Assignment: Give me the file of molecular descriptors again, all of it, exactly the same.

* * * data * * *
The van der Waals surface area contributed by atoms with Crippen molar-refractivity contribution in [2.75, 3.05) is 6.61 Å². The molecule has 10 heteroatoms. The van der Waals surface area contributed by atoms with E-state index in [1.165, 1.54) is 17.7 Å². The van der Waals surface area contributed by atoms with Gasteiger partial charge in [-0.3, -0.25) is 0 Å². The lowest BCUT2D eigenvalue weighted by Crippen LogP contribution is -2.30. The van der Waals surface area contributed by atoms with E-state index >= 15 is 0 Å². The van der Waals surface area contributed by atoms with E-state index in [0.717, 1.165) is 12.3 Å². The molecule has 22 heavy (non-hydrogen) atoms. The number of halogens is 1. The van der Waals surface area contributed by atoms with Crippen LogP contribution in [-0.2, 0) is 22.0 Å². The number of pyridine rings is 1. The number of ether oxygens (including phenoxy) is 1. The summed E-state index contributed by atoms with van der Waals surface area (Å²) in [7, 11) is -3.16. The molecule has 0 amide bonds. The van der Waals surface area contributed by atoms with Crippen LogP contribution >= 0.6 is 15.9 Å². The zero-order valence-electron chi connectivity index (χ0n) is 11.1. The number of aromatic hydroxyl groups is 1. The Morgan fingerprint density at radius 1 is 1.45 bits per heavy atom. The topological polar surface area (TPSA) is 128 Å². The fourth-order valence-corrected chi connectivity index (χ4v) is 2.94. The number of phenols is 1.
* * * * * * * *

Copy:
The van der Waals surface area contributed by atoms with Crippen molar-refractivity contribution in [2.75, 3.05) is 6.61 Å². The molecule has 10 heteroatoms. The van der Waals surface area contributed by atoms with E-state index in [1.165, 1.54) is 17.7 Å². The van der Waals surface area contributed by atoms with Gasteiger partial charge in [-0.3, -0.25) is 0 Å². The lowest BCUT2D eigenvalue weighted by Crippen LogP contribution is -2.30. The van der Waals surface area contributed by atoms with E-state index >= 15 is 0 Å². The van der Waals surface area contributed by atoms with E-state index in [0.717, 1.165) is 12.3 Å². The molecule has 22 heavy (non-hydrogen) atoms. The number of halogens is 1. The van der Waals surface area contributed by atoms with Crippen LogP contribution in [-0.2, 0) is 22.0 Å². The number of pyridine rings is 1. The number of ether oxygens (including phenoxy) is 1. The summed E-state index contributed by atoms with van der Waals surface area (Å²) in [7, 11) is -3.16. The molecule has 0 amide bonds. The van der Waals surface area contributed by atoms with Crippen LogP contribution >= 0.6 is 15.9 Å². The zero-order valence-electron chi connectivity index (χ0n) is 11.1. The number of aromatic hydroxyl groups is 1. The Morgan fingerprint density at radius 1 is 1.45 bits per heavy atom. The topological polar surface area (TPSA) is 128 Å². The fourth-order valence-corrected chi connectivity index (χ4v) is 2.94. The number of phenols is 1.